Episteme 11 (1):35-52 (2014)

Authors
J. Adam Carter
University of Glasgow
Abstract
The arguments for and against a truth-relativist semantics for propositional knowledge attributions (KTR) have been debated almost exclusively in the philosophy of language. But what implications would this semantic thesis have in epistemology? This question has been largely unexplored. The aim of this paper is to establish and critique several ramifications of KTR in mainstream epistemology. The first section of the paper develops, over a series of arguments, the claim that MacFarlane's (2005, 2010) core argument for KTR ultimately motivates (for better or worse) the extension of a truth-relativist semantics to a subset of understanding attributions – attributions of understanding-why. I conclude by presenting some reasons to think that even if KTR were otherwise plausible, a truth-relativist semantics for understanding-why attributions is not. These claims, taken together, constitute a kind of epistemological argument against MacFarlane-style truth-relativism for knowledge attributions.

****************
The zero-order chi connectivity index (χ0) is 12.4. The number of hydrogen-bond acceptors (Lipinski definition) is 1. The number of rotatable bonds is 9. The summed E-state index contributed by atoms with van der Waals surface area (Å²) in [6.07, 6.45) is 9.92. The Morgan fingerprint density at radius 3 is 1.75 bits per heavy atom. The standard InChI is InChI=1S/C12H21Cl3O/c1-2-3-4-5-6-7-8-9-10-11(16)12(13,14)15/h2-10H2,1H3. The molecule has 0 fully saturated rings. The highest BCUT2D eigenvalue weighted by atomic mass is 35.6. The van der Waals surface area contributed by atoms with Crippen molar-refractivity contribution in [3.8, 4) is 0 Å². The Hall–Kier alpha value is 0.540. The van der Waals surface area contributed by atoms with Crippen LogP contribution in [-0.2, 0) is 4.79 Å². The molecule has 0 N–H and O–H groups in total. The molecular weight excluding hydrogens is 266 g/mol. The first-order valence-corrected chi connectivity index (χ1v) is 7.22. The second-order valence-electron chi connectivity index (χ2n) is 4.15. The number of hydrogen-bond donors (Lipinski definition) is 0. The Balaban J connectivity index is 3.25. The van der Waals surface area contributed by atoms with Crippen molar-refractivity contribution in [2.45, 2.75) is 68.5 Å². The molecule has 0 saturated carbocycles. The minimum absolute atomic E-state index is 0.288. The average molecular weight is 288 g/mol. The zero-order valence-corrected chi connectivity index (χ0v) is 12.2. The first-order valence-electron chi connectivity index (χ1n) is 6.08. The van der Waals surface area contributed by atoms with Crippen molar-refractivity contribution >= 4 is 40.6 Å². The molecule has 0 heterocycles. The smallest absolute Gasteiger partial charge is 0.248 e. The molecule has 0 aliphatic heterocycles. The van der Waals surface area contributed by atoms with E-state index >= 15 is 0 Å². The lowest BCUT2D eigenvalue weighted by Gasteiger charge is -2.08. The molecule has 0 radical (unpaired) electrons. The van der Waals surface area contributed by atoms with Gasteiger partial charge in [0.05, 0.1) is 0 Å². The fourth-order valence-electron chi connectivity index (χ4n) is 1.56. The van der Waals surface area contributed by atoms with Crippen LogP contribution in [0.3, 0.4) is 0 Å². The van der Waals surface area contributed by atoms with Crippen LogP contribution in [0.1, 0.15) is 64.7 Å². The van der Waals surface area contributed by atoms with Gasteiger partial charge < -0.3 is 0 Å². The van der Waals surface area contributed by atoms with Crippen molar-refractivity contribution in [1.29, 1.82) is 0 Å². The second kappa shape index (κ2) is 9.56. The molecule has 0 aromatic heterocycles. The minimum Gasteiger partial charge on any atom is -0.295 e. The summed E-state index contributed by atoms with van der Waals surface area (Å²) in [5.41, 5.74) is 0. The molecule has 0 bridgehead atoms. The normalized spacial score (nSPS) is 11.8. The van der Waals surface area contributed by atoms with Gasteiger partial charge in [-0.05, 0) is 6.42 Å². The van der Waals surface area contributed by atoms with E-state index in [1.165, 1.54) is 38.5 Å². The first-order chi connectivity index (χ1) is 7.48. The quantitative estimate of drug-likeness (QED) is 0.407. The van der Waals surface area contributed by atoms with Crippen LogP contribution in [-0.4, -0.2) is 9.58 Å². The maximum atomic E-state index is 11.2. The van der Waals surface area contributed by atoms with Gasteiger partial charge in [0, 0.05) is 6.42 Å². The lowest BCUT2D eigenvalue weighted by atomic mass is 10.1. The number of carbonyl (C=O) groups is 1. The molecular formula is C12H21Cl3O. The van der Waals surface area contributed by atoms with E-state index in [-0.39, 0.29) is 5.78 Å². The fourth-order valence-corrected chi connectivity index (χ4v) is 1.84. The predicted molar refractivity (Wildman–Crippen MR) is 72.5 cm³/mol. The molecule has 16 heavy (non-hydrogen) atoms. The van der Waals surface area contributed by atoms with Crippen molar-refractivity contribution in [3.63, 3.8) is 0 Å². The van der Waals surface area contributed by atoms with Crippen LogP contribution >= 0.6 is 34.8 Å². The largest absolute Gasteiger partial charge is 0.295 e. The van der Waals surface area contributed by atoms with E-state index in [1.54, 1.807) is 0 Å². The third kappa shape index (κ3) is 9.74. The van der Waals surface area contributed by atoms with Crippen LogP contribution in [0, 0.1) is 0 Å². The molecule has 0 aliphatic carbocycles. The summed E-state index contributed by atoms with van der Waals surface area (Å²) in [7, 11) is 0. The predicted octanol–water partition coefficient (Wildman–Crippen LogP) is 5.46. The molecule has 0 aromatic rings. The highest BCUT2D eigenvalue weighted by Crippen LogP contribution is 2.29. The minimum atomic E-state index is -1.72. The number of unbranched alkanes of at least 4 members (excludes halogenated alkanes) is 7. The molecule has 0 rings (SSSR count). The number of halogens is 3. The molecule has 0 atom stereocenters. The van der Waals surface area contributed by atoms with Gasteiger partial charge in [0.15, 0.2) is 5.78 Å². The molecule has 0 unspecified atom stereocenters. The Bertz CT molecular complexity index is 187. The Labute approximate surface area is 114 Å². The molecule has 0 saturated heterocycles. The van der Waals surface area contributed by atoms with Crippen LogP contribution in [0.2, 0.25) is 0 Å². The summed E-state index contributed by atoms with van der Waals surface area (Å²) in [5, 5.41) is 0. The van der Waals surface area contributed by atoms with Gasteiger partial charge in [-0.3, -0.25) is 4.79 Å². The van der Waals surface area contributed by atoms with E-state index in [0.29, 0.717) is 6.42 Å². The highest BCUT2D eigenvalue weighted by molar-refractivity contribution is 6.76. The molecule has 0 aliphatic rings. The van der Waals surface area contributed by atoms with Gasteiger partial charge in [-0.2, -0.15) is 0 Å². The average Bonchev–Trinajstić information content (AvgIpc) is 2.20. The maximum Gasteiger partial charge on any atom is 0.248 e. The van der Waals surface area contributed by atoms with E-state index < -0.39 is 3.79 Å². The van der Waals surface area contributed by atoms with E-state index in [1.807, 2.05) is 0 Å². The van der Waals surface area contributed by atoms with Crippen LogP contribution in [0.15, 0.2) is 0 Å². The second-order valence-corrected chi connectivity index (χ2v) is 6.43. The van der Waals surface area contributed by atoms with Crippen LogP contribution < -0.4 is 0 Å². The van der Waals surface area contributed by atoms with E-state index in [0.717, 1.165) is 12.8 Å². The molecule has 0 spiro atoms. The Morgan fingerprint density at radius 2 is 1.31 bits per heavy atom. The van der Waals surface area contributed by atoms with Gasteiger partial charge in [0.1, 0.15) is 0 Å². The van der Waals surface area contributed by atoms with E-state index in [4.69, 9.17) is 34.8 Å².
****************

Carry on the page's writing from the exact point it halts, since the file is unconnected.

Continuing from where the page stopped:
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DOI 10.1017/epi.2013.45
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References found in this work BETA

The Structure of Scientific Revolutions.Thomas S. Kuhn - 1962 - University of Chicago Press.
Knowledge and its Limits.Timothy Williamson - 2000 - Oxford University Press.
Epistemic Luck.Duncan Pritchard - 2005 - Oxford University Press UK.
Knowledge and Practical Interests.Jason Stanley - 2005 - Oxford University Press.
Knowledge and Lotteries.John Hawthorne - 2003 - Oxford University Press.

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Citations of this work BETA

Relativism.Maria Baghramian & Adam J. Carter - 2020 - Stanford Encyclopedia of Philosophy.
Relativism.Chris Swoyer - 2008 - Stanford Encyclopedia of Philosophy.
Objectual Understanding, Factivity and Belief.J. Adam Carter & Emma C. Gordon - 2016 - In Martin Grajner & Pedro Schmechtig (eds.), Epistemic Reasons, Norms and Goals. De Gruyter. pp. 423-442.

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